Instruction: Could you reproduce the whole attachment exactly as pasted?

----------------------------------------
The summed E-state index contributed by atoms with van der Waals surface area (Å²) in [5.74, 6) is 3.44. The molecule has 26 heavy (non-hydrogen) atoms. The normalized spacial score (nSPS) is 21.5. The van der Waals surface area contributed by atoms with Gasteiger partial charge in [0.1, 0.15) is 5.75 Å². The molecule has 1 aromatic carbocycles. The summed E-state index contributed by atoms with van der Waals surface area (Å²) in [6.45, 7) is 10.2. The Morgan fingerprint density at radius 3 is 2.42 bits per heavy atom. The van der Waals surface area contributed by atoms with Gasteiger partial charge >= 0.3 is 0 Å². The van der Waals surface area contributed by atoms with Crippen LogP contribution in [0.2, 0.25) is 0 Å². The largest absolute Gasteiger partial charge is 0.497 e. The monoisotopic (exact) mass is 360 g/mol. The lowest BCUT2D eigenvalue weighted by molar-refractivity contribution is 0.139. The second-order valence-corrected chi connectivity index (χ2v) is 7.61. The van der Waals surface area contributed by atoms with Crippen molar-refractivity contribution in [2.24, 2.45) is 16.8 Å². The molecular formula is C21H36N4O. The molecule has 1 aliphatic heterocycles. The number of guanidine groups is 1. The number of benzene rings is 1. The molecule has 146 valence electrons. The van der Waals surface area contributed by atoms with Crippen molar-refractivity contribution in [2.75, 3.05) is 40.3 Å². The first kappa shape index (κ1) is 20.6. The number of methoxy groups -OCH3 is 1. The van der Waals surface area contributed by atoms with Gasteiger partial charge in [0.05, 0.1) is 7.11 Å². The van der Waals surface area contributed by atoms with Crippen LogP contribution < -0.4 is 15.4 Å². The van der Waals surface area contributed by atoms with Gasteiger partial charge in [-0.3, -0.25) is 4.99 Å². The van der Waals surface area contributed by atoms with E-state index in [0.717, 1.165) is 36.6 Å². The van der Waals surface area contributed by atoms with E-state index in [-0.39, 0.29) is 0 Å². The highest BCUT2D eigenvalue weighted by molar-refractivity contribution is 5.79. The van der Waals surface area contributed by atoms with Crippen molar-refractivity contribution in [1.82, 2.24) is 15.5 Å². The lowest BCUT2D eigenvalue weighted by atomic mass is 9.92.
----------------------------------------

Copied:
The summed E-state index contributed by atoms with van der Waals surface area (Å²) in [5.74, 6) is 3.44. The molecule has 26 heavy (non-hydrogen) atoms. The normalized spacial score (nSPS) is 21.5. The van der Waals surface area contributed by atoms with Gasteiger partial charge in [0.1, 0.15) is 5.75 Å². The molecule has 1 aromatic carbocycles. The summed E-state index contributed by atoms with van der Waals surface area (Å²) in [6.45, 7) is 10.2. The Morgan fingerprint density at radius 3 is 2.42 bits per heavy atom. The van der Waals surface area contributed by atoms with Gasteiger partial charge >= 0.3 is 0 Å². The van der Waals surface area contributed by atoms with Crippen LogP contribution in [0.2, 0.25) is 0 Å². The largest absolute Gasteiger partial charge is 0.497 e. The monoisotopic (exact) mass is 360 g/mol. The lowest BCUT2D eigenvalue weighted by molar-refractivity contribution is 0.139. The second-order valence-corrected chi connectivity index (χ2v) is 7.61. The van der Waals surface area contributed by atoms with Crippen molar-refractivity contribution in [2.24, 2.45) is 16.8 Å². The molecular formula is C21H36N4O. The molecule has 1 aliphatic heterocycles. The number of guanidine groups is 1. The number of benzene rings is 1. The molecule has 146 valence electrons. The van der Waals surface area contributed by atoms with Crippen molar-refractivity contribution in [2.75, 3.05) is 40.3 Å². The first kappa shape index (κ1) is 20.6. The number of methoxy groups -OCH3 is 1. The van der Waals surface area contributed by atoms with Gasteiger partial charge in [0.05, 0.1) is 7.11 Å². The van der Waals surface area contributed by atoms with Crippen LogP contribution < -0.4 is 15.4 Å². The van der Waals surface area contributed by atoms with Gasteiger partial charge in [-0.3, -0.25) is 4.99 Å². The van der Waals surface area contributed by atoms with E-state index in [0.717, 1.165) is 36.6 Å². The van der Waals surface area contributed by atoms with E-state index in [-0.39, 0.29) is 0 Å². The highest BCUT2D eigenvalue weighted by molar-refractivity contribution is 5.79. The van der Waals surface area contributed by atoms with Crippen molar-refractivity contribution in [1.82, 2.24) is 15.5 Å². The lowest BCUT2D eigenvalue weighted by atomic mass is 9.92.